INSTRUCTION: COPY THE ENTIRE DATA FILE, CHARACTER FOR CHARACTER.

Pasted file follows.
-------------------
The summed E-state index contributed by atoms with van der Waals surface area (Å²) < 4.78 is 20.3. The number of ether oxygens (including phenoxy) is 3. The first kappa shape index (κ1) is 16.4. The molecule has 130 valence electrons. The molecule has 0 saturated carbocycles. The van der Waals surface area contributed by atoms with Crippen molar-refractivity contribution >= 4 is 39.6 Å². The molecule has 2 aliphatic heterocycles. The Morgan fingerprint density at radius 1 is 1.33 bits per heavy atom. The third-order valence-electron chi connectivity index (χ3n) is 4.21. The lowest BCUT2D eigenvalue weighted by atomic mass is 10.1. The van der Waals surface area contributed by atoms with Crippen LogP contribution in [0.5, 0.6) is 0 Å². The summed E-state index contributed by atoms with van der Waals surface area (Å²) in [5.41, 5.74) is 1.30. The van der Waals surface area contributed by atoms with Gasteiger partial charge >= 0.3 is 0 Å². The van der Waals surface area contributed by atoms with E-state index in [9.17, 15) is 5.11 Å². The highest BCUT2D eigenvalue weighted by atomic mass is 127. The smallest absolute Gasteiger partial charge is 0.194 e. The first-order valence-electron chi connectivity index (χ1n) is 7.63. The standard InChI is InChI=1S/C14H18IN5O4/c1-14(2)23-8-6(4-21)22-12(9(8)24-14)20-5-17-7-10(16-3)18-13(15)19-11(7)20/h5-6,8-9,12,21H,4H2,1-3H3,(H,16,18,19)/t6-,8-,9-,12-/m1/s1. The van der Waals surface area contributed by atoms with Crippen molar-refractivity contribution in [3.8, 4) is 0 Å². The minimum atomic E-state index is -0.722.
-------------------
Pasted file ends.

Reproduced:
The summed E-state index contributed by atoms with van der Waals surface area (Å²) < 4.78 is 20.3. The number of ether oxygens (including phenoxy) is 3. The first kappa shape index (κ1) is 16.4. The molecule has 130 valence electrons. The molecule has 0 saturated carbocycles. The van der Waals surface area contributed by atoms with Crippen molar-refractivity contribution >= 4 is 39.6 Å². The molecule has 2 aliphatic heterocycles. The Morgan fingerprint density at radius 1 is 1.33 bits per heavy atom. The third-order valence-electron chi connectivity index (χ3n) is 4.21. The lowest BCUT2D eigenvalue weighted by atomic mass is 10.1. The van der Waals surface area contributed by atoms with Crippen LogP contribution in [0.5, 0.6) is 0 Å². The summed E-state index contributed by atoms with van der Waals surface area (Å²) in [5.41, 5.74) is 1.30. The van der Waals surface area contributed by atoms with Gasteiger partial charge >= 0.3 is 0 Å². The van der Waals surface area contributed by atoms with E-state index in [9.17, 15) is 5.11 Å². The highest BCUT2D eigenvalue weighted by atomic mass is 127. The smallest absolute Gasteiger partial charge is 0.194 e. The first-order valence-electron chi connectivity index (χ1n) is 7.63. The standard InChI is InChI=1S/C14H18IN5O4/c1-14(2)23-8-6(4-21)22-12(9(8)24-14)20-5-17-7-10(16-3)18-13(15)19-11(7)20/h5-6,8-9,12,21H,4H2,1-3H3,(H,16,18,19)/t6-,8-,9-,12-/m1/s1. The van der Waals surface area contributed by atoms with Crippen molar-refractivity contribution in [3.8, 4) is 0 Å². The minimum atomic E-state index is -0.722.